The Fresh Loaf

News & Information for Amateur Bakers and Artisan Bread Enthusiasts

Developer or Improver

mido_mijo's picture
mido_mijo

Developer or Improver

Hi,


I can't seem to find much information on dough developers or dough improvers. I searched, but didnt' find information on differences or usage. Any links are always appreciated.


 


Thanks in advance.

haxbybaker's picture
haxbybaker

How about don't use either?

ananda's picture
ananda

Hi


Ascorbic Acid [Vitamin C] is used to strengthen the dough, as an oxidiser.   Protease enzymes, or, L-Cysteine di Hydrochloride are also added to weaken, or, reduce the dough structure to give extensibility to the dough.   Ultimately, this speeds up the dough making process exponentially, creating bland but uniform bread.


The fermentation process does both of these things, and a whole lot more besides.   If you are patient, and want to make the finer type of bread, you may want to heed the excellent advice of the York, UK, baker as given above!


I just thought you might want to know what those commercial bakers like to use in their industrial loaves!


Best wishes


Andy

proth5's picture
proth5

bakers like to use dough conditioners in their decorative live doughs.  After working with doughs with dough conditioners, I can see why.  Does make rolling long strands of dough a lot easier.


Of course, although technically edible, they are not meant to be eaten....


:>)

Chuck's picture
Chuck

Ascorbic Acid and Diastatic Malt are already included in reasonable small quantities in North American flour. (Of course you can add even more, but since you don't know how much is already there, it's easy to get "too much". And the quantities that are already there vary from year to year, and often even from batch to batch.)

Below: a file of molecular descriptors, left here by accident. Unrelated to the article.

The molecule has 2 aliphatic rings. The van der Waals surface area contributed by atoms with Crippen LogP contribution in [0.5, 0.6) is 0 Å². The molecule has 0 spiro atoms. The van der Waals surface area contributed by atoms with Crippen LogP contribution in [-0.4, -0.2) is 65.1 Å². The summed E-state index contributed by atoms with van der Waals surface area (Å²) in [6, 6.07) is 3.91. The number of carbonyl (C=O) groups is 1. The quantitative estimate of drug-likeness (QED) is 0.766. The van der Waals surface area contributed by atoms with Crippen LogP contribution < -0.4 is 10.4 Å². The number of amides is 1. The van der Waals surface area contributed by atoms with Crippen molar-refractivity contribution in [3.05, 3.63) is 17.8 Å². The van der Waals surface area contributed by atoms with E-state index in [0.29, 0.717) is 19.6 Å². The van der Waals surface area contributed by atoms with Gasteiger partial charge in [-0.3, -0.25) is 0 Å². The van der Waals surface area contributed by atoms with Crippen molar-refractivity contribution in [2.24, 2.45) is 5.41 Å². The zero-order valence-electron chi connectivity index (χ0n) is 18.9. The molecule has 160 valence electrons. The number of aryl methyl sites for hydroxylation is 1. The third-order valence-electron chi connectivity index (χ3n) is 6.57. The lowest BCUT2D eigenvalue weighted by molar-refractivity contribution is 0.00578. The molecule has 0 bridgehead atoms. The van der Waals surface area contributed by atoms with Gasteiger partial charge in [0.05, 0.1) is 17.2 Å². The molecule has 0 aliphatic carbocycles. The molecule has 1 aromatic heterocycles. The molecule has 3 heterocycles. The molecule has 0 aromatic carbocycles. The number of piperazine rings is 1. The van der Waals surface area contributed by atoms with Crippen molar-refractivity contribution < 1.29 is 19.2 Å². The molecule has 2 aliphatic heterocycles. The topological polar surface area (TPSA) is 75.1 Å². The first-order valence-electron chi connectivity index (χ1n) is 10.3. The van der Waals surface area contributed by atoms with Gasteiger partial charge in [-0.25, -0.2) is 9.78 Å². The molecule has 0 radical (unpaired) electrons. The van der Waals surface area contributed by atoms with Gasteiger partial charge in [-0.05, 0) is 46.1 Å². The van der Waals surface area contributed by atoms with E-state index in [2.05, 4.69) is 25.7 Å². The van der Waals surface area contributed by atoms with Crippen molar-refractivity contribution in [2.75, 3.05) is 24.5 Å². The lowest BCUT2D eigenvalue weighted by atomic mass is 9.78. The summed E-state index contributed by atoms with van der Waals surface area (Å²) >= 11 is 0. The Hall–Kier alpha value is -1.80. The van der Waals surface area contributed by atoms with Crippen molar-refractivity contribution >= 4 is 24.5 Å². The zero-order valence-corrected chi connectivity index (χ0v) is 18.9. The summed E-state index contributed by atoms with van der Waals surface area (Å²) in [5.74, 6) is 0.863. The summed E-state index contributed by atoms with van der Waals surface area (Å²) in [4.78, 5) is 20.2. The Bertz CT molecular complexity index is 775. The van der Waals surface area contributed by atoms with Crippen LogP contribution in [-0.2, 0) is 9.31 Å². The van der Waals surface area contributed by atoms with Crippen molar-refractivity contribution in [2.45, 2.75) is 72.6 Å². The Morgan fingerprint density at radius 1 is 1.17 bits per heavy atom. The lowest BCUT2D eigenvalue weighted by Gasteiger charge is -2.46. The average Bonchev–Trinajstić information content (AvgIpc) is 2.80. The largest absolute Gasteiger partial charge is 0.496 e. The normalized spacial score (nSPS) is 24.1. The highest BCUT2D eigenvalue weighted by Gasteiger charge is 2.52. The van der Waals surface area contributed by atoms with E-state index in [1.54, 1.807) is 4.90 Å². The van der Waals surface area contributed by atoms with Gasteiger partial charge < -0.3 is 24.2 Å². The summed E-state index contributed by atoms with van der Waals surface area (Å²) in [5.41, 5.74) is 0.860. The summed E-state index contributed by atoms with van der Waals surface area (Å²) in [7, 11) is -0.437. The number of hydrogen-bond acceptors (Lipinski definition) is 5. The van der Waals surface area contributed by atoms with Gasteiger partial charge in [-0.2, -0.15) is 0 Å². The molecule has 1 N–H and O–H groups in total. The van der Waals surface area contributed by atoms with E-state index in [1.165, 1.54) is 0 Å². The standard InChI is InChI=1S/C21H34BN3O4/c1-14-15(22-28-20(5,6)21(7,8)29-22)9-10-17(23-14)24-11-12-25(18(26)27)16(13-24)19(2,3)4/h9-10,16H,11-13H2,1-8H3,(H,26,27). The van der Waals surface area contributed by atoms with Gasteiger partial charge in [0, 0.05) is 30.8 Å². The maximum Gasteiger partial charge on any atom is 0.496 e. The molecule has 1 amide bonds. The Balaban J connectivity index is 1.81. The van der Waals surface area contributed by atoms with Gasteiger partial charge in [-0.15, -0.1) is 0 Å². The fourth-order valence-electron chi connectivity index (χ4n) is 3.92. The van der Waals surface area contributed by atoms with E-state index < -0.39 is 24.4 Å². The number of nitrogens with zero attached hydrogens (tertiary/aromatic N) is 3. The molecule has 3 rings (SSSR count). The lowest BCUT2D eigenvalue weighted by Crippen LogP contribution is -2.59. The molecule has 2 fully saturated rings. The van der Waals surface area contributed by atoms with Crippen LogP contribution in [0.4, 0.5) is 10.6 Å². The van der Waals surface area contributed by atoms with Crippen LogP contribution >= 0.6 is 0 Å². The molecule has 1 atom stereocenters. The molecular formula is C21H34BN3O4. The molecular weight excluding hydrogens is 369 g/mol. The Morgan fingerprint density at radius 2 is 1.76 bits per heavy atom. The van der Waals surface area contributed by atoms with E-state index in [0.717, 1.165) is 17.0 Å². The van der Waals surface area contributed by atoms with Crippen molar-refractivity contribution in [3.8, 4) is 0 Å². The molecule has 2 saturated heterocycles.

You control the amount of fats (eggs, olive oil, butter, etc.) with your recipe.


You also control the amount of milk with your recipe.


And you have quite a few ways to adjust crust color: a bit of sugar in the dough, a bit of malt in the dough, a wash (egg whites, whole eggs, cornstarch, etc.), and baking at a higher temperature for a shorter time (or vice versa).


My personal experience with "dough conditioners" is nothing beats a spoonful or two of plain old olive oil  ...and for "lean" breads I of course don't even use that. The recipes that strongly suggest dough conditioners seem to be the same recipes that specify huge amounts of yeast (and salt) and hope to complete the whole bread-making process start to finish in under three hours. With recipes like that, why not just buy bread at the local supermarket rather than baking your own?-)

mido_mijo's picture
mido_mijo

Is there a reason why olive oil would be a conditioner for breads?


 


 

mido_mijo's picture
mido_mijo

I have a few recipes that call for bread for Baker's Bonus A (improver) that I wanted to try out. But since I only have dough developer I wanted to see what difference it would be.


I'm not concerned with taste since the bread is so heavily topped. (Taiwanese sweet breads)

Chuck's picture
Chuck

A reference from another thread that may be helpful is


http://www.lallemand.com/BakerYeastNA/eng/PDFs/LBU%20PDF%20FILES/1_13DOUG.PDF


It suggests a couple things:


First, that although I've only ever heard the term "dough improver" as a synonym for "dough conditioner", in some parts of the world it actually means something rather different. (Yet another baking term that doesn't seem to be crisply defined... what a pain:-)


And second, that this other meaning of "dough improver" can easily refer to something that has the right ingredients and is used in large enough quantities to significantly affect the taste of the bread.


...once again I've learned something new...